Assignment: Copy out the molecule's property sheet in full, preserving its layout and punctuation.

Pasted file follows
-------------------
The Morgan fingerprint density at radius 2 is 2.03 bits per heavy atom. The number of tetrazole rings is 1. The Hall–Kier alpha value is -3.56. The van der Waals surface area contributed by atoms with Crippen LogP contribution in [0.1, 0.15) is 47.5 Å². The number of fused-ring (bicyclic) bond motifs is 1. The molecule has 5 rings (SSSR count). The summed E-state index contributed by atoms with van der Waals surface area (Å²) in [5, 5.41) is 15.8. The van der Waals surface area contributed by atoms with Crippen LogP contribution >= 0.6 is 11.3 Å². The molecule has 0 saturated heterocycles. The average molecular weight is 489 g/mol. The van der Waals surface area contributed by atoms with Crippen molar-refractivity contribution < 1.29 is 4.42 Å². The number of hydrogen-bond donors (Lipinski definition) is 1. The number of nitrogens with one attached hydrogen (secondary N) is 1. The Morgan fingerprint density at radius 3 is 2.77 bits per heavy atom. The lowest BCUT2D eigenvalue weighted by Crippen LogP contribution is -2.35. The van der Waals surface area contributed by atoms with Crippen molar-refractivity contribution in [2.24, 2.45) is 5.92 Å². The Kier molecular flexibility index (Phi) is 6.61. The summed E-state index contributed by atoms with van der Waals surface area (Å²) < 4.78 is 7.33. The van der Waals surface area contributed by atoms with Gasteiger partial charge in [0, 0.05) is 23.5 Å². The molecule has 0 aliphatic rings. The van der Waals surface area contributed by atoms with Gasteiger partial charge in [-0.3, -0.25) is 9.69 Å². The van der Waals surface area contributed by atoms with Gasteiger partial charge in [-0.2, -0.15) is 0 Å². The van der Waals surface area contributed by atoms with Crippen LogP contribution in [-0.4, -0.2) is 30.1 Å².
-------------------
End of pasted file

The Morgan fingerprint density at radius 2 is 2.03 bits per heavy atom. The number of tetrazole rings is 1. The Hall–Kier alpha value is -3.56. The van der Waals surface area contributed by atoms with Crippen LogP contribution in [0.1, 0.15) is 47.5 Å². The number of fused-ring (bicyclic) bond motifs is 1. The molecule has 5 rings (SSSR count). The summed E-state index contributed by atoms with van der Waals surface area (Å²) in [5, 5.41) is 15.8. The van der Waals surface area contributed by atoms with Crippen LogP contribution >= 0.6 is 11.3 Å². The molecule has 0 saturated heterocycles. The average molecular weight is 489 g/mol. The van der Waals surface area contributed by atoms with Crippen molar-refractivity contribution < 1.29 is 4.42 Å². The number of hydrogen-bond donors (Lipinski definition) is 1. The number of nitrogens with one attached hydrogen (secondary N) is 1. The Morgan fingerprint density at radius 3 is 2.77 bits per heavy atom. The lowest BCUT2D eigenvalue weighted by Crippen LogP contribution is -2.35. The van der Waals surface area contributed by atoms with Crippen molar-refractivity contribution in [2.24, 2.45) is 5.92 Å². The Kier molecular flexibility index (Phi) is 6.61. The summed E-state index contributed by atoms with van der Waals surface area (Å²) < 4.78 is 7.33. The van der Waals surface area contributed by atoms with Gasteiger partial charge in [0, 0.05) is 23.5 Å². The molecule has 0 aliphatic rings. The van der Waals surface area contributed by atoms with Gasteiger partial charge in [-0.3, -0.25) is 9.69 Å². The van der Waals surface area contributed by atoms with Gasteiger partial charge in [-0.2, -0.15) is 0 Å². The van der Waals surface area contributed by atoms with Crippen LogP contribution in [-0.4, -0.2) is 30.1 Å².